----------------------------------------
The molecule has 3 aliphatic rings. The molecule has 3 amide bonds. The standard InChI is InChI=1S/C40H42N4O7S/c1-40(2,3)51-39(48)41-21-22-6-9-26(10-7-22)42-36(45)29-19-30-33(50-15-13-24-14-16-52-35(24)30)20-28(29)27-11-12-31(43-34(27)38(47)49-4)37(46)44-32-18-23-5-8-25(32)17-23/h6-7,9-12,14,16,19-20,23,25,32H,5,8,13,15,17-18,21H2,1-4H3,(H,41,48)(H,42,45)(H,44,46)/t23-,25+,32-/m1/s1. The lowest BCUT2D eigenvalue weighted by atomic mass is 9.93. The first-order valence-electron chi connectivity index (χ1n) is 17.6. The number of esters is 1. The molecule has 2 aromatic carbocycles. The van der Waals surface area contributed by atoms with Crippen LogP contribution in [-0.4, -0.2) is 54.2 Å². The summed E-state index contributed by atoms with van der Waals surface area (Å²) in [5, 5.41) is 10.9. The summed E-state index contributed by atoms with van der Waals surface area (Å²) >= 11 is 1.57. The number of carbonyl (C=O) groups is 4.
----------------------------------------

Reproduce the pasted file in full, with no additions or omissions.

The molecule has 3 aliphatic rings. The molecule has 3 amide bonds. The standard InChI is InChI=1S/C40H42N4O7S/c1-40(2,3)51-39(48)41-21-22-6-9-26(10-7-22)42-36(45)29-19-30-33(50-15-13-24-14-16-52-35(24)30)20-28(29)27-11-12-31(43-34(27)38(47)49-4)37(46)44-32-18-23-5-8-25(32)17-23/h6-7,9-12,14,16,19-20,23,25,32H,5,8,13,15,17-18,21H2,1-4H3,(H,41,48)(H,42,45)(H,44,46)/t23-,25+,32-/m1/s1. The lowest BCUT2D eigenvalue weighted by atomic mass is 9.93. The first-order valence-electron chi connectivity index (χ1n) is 17.6. The number of esters is 1. The molecule has 2 aromatic carbocycles. The van der Waals surface area contributed by atoms with Crippen LogP contribution in [-0.4, -0.2) is 54.2 Å². The summed E-state index contributed by atoms with van der Waals surface area (Å²) in [5, 5.41) is 10.9. The summed E-state index contributed by atoms with van der Waals surface area (Å²) >= 11 is 1.57. The number of carbonyl (C=O) groups is 4.